Moreover, Garcia et al. (2014) indicated that although individuals with a low-affective profile, compared to those with a self-destructive profile, also have good relationships, accept themselves, control their environment and experience harmony, they express a low degree of personal development and do not perceive that there is a purpose in their life. Nevertheless, individuals with a low affective profile perceive a high degree of autonomy, a feeling they share with individuals with a self-fulfilling profile. Importantly, individuals with a self-destructive profile expressed a low degree of all the factors mentioned above. The affective profiles have different levels of self-esteem, optimism, and locus of control (e.g., Archer et al., 2008). Individuals with a self-fulfilling profile express a high degree of optimism and internal locus of control, while persons with a self-destructive profile express low self-esteem, low degree of optimism, and an external locus of control (Archer et al., 2008). These three specific attributes (i.e., self-esteem, optimism, and locus of control) are markers of empowerment, self-awareness, adaptive coping skills, and maturity.
Self-Esteem, Optimism, and Locus of Control
A high self-esteem implies that there is self-confidence and high trust in one's personal inner resources and strengths (Baumeister and Tice, 1985; Baumeister et al., 2001). Individuals with a high self-esteem and optimism have a tendency to perceive stressful situations as challenging rather than threatening (Kivimäki, 1996), thus feel more empowered in life. Optimism can be defined as the expectation of the realization of positive experiences through one's life (Scheier et al., 2001). Optimism equips individuals to deal with stressful situations more effectively, compared to individuals with a pessimistic worldview (Penedo et al., 2003). Furthermore, in contrast to pessimistic individuals, optimistic individuals have access to a greater variation of strategies to deal with stressful situations and good mental health (Scheier et al., 2001). In a meta-analysis involving 11,629 individuals, optimism was positively associated to approach coping strategies aimed at eliminating, reducing, or managing stressors or emotions, and negatively associated to avoidance coping strategies seeking to ignore, avoid, or withdraw from stressors and emotions (Nes and Segerstrom, 2006).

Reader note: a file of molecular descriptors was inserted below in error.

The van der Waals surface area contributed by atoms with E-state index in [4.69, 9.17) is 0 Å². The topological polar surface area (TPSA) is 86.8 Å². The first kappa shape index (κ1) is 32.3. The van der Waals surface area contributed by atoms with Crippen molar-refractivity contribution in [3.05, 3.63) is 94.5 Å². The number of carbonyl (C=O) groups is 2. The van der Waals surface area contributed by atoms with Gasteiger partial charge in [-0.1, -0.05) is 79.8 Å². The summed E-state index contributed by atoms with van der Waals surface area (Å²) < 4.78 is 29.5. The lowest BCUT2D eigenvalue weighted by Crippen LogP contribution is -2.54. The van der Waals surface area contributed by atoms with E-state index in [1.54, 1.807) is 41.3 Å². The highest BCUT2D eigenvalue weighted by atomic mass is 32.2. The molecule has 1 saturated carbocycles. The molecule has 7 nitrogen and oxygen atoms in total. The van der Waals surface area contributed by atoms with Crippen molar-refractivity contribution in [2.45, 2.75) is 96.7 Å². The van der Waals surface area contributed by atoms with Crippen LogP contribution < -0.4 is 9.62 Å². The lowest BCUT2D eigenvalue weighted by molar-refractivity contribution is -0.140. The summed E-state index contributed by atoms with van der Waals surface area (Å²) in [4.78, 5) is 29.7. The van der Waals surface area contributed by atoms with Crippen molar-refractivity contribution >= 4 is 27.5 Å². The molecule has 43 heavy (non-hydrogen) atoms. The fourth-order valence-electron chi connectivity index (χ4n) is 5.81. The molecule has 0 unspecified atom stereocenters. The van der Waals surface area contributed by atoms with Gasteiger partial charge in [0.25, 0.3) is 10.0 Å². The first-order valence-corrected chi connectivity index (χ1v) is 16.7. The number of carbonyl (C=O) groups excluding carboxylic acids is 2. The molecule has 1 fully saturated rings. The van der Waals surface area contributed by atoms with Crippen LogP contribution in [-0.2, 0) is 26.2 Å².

Individuals who have a sense of control over or expect themselves to be able to influence situations express an internal locus of control. In contrast, individuals who feel that they are controlled by the situations in their life express an external locus of control (Rotter, 1966). Individuals who experience internal locus of control are self-aware and mature (Cloninger and Garcia, 2014), hence, they use coping strategies that are more adaptive compared to those used by individuals who experience external locus of control (Parkes, 1984). Adeyemi-Bello (2003), for instance, showed that groups with leaders who reported having a high degree of internal locus of control performed more effectively (see also Johnson et al., 1984 who had earlier showed the linkt to performance but also to contentedness).